We’ve all been in situations where you can see that things are starting to go south, and yet you are not really sure what to do to stop the downward spiral. Well, really it is very simple, because you only have 3 choices:
1. Do Nothing. Not a great option if you want things to improve. If you want the relationship to last, you can’t just stand there hoping beyond hope that a miracle or act of God will just make things better. That rarely happens, and instead the outcome that is pretty much guaranteed is that things will just get worse.
2. Get Out. This is relatively easy to do in business relationships and with acquaintances, but not so easy when you are talking about a close family member or a life partner. If you don’t live with that individual you can unilaterally decide to build up your boundaries and change the closeness of the relationship without completely severing ties, but this is much harder to do when you are in the same house and have joint obligations. Establishing a separate residence and/or divorcing has severe financial and emotional consequences that need to be carefully considered before pursuing this option.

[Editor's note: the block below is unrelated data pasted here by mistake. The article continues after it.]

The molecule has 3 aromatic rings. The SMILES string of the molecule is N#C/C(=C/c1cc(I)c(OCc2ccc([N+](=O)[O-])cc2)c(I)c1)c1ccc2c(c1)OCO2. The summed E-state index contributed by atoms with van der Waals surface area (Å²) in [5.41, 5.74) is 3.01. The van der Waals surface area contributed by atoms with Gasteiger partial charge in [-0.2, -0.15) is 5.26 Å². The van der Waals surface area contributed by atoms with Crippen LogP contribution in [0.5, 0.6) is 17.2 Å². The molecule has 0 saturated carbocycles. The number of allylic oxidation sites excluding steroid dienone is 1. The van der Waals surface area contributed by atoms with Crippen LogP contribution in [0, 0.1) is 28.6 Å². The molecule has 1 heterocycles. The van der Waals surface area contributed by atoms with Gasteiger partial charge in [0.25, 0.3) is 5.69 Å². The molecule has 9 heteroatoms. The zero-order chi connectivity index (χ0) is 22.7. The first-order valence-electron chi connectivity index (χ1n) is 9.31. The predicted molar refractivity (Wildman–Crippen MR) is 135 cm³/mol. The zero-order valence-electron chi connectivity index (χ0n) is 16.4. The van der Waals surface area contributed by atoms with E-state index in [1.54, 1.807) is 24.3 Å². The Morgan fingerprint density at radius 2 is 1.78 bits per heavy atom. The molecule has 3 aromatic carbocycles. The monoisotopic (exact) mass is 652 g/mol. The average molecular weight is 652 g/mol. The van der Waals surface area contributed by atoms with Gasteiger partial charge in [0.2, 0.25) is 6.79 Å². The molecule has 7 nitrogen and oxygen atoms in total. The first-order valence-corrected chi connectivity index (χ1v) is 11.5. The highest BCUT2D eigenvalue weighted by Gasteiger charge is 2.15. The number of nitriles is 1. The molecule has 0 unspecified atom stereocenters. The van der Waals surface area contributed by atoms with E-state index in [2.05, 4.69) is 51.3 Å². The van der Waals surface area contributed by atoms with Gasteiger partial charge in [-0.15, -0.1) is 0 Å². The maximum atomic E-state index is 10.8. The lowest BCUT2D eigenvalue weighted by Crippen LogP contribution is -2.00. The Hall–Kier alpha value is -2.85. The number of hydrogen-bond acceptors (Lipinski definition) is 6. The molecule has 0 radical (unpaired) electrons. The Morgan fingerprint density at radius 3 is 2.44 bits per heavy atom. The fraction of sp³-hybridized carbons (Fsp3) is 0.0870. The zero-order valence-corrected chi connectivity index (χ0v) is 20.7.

3. Repair Work. I know it is not easy, and it does require effort on both sides to want to fix things, but there is so much to be gained by maintaining a loving relationship that withstands the test of time. Although this is not my area of expertise, I do actually spend a lot of time reading the research in this field, and it is no secret that Dr. Gottman is my favorite relatinship expert. In addition to his famous book “Seven Principles for Making Marriage Work,” I encourage everyone to read “What Makes Love Last?” While it would be impossible to do justice to his work in just one blog, I will tell you that the greatest piece of advice I have gleaned from all his writing is this: you need to avoid the nasty box. He calls it the roach motel– once you check in, you can’t check out.
We have all been in the roach motel at some point in our lives– and we can all agree that it is a horrible, dark place to be that should be avoided like the plague. But the fact is, no one ever winds up in the roach motel overnight. We are all guilty of allowing the downward spiral to occur, and the key message here is that when we realize what is happening, we have to be honest about the choices before us as stated above.
When faced with what Gottman calls “sliding glass door moments” the choices we make truly define the path our love will take. Hopefully you can turn toward your partner, not away from him/her, and by fostering compassion and empathy together you can avoid checking into that dreaded roach motel.
By Regina A. DeMeo, Esq.